• The United States economy is in dire trouble. With an ever-devaluing currency, an enormous trade deficit and virtually no growth in production, we are teetering on the brink of the greatest depression ever.

    We are well on our way - according to Bloomberg News, jobless claims rose by 12,000 to an all-time high of 472,000 June 12. Steven Ricchiuto, chief economist at Mizuho Securities said, "If you really are going to have a sustainable recovery, you need the labor market to improve."        

  • "Why does The Perry County News have to publish garbage in order to sell papers?" a reader asked on our Web site, www.perrycountynews.com.

    I have to confess, the reader was right about us wanting to sell newspapers. Please buy several copies whenever you can, even if you have a subscription. Think of the children.

  • The original "A-Team" TV show was a bit before my time, so I only know of the group of renegade commandos from the occasional rerun, but more so from the parodies of the show (an episode of "Family Guy" comes to mind).

    I'm pretty sure I'm the key demographic for this film, then, because the film gets so ridiculous at times that you might think it actually is making fun of the old show. This is not a bad thing. It just means that "The A-Team" is aware of what it should be: a crazy, fun action movie.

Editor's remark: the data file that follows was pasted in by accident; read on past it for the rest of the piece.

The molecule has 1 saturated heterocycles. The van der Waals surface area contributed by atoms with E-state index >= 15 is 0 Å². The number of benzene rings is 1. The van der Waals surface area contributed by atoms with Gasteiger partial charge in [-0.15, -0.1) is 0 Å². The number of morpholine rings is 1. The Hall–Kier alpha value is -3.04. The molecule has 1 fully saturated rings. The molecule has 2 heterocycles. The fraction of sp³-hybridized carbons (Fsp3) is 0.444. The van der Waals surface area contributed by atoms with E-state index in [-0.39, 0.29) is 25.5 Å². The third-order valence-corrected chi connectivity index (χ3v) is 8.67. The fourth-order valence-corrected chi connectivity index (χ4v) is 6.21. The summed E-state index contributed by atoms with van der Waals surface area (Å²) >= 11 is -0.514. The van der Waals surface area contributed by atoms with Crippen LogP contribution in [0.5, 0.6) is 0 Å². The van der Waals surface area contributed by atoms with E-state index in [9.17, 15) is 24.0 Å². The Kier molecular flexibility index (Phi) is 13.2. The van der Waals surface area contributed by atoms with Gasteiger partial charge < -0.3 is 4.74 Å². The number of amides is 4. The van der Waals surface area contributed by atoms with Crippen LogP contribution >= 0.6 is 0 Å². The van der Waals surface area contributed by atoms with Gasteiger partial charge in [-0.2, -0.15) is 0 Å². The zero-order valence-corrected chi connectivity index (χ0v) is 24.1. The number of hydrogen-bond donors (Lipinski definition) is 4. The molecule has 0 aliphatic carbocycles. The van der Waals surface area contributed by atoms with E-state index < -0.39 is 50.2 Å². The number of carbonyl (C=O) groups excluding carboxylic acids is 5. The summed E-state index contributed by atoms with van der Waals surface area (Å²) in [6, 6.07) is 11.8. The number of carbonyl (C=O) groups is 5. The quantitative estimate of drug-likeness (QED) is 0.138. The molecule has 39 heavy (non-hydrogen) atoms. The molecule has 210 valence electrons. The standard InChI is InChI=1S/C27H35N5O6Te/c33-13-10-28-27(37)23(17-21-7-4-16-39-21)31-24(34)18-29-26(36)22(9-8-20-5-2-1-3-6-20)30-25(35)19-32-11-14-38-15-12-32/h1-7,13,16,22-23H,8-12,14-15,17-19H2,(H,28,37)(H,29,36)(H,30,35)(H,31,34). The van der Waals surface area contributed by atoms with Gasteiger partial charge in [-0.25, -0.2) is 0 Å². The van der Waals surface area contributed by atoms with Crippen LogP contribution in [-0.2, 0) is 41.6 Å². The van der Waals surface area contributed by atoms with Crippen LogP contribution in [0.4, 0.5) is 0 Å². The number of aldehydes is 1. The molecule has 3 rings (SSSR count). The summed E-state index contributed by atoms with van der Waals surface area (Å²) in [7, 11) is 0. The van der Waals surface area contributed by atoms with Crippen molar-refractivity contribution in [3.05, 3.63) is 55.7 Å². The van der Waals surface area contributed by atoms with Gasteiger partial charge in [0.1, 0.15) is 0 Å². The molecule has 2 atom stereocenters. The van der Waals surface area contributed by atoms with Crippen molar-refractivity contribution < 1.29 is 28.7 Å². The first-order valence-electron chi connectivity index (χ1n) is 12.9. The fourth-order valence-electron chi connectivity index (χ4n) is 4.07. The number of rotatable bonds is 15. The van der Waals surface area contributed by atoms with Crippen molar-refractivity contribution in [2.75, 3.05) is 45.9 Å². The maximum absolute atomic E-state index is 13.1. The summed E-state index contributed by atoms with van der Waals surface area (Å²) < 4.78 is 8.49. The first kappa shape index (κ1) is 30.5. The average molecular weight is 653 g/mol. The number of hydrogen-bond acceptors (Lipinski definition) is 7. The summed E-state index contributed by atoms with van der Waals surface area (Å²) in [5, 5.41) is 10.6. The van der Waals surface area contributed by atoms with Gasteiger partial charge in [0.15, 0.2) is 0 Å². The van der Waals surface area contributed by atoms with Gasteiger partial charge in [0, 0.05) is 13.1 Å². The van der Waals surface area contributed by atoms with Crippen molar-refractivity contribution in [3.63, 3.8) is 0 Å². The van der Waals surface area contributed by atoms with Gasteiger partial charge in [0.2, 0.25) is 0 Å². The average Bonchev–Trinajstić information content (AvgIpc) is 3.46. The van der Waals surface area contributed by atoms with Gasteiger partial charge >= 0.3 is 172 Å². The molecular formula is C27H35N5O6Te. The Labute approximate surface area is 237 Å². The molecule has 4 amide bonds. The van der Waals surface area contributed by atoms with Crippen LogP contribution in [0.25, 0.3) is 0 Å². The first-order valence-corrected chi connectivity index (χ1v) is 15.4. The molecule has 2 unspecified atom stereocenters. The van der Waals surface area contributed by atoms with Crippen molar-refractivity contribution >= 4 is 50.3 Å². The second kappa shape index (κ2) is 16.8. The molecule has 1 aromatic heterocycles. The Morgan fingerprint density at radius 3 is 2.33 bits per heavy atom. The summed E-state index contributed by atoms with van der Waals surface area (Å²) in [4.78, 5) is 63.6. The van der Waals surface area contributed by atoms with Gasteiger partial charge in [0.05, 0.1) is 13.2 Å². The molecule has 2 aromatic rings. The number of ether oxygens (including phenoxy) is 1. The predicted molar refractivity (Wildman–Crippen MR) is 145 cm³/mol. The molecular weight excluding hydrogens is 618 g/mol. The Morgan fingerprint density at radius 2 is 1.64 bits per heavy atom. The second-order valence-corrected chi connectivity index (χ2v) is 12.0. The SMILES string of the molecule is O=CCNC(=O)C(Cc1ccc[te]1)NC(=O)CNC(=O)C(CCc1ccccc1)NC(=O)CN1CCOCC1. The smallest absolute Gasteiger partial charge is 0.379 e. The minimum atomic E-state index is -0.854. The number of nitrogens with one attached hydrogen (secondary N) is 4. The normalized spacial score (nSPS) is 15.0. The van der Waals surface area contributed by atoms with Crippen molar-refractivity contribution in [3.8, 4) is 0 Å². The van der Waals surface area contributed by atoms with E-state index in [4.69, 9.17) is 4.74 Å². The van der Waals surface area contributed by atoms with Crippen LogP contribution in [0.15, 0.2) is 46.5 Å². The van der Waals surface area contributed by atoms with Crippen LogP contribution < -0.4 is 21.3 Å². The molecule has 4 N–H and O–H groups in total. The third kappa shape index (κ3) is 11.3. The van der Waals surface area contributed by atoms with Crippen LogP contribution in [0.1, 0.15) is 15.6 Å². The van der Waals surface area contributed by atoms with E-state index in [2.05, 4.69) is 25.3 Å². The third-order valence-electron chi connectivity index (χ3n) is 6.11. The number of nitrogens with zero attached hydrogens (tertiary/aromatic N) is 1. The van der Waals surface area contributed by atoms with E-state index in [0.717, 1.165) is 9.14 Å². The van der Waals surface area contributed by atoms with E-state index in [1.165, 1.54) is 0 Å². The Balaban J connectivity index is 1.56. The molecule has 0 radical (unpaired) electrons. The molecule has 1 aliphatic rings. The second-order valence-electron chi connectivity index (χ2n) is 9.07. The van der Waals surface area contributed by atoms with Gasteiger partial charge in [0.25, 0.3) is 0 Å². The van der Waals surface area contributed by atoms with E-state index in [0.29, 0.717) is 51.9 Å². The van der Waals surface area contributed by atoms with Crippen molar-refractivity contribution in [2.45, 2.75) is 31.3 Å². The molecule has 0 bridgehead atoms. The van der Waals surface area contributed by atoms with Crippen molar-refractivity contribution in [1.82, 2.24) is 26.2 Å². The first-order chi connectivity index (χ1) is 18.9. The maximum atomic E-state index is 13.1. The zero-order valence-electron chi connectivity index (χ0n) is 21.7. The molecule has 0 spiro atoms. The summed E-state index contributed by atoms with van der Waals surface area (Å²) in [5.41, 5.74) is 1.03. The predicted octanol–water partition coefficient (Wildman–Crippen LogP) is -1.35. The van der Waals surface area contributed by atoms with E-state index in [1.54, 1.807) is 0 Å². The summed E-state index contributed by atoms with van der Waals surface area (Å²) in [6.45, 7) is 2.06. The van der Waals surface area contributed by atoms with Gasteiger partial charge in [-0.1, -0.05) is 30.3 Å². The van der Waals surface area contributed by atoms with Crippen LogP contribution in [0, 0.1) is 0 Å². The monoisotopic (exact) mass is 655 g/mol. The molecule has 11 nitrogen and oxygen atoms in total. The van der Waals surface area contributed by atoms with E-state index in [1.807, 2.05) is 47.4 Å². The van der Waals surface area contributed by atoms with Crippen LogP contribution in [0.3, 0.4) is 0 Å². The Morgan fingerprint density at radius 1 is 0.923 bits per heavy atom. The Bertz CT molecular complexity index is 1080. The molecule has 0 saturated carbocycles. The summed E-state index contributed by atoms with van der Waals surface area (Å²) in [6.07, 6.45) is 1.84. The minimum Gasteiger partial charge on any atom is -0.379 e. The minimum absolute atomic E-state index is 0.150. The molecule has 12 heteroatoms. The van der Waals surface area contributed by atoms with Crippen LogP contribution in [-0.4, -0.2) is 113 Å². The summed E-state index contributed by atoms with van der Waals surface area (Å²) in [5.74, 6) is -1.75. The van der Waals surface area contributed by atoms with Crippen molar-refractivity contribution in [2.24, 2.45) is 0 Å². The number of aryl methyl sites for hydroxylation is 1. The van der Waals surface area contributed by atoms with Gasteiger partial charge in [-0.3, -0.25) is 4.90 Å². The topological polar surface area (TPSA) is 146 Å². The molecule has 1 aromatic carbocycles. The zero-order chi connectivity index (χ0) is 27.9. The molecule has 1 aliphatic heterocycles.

• In Thursday's B section, we published a picture of a few 4-H Shamrock members spending the morning cleaning the Windy Creek Perry County Greenway on the north side of Tell City. Youth from Deer Creek Baptist Church recently cleaned Sunset Park in Tell City, helping prepare that area for last Monday's groundbreaking for a new riverwalk project.

  • Tell City's Schweizer Fest isn't that far off and it's time for The News to begin working on the 2010 Schweizer Zeitung, the special section we publish in early August.

  • Those who opposed the health-care bill are currently debating whether "repeal and replace" should be the clarion call in the coming election.

    Regardless of how this debate turns out, those in favor of doing better should focus their immediate attention on identifying and fixing the most harmful parts of the legislation. The new Independent Payment Advisory Board should be a top target.

  • "Prince of Persia: The Sands of Time," the latest video-game adaptation, is not likely to change anyone's mind regarding the video-game-as-movie genre. I actually enjoy a few of the hated video-game adaptations, but this film was just a bland experience. It's not terrible, but it's certainly not consistently entertaining.

  • If you're a voter, you'll be asked in November if you want to help change the Indiana Constitution.

    Property-tax caps that have been the subject of numerous news stories, several here and many elsewhere, survived the first of the steps, in 2008 and this year, required to get them into the state's most important document.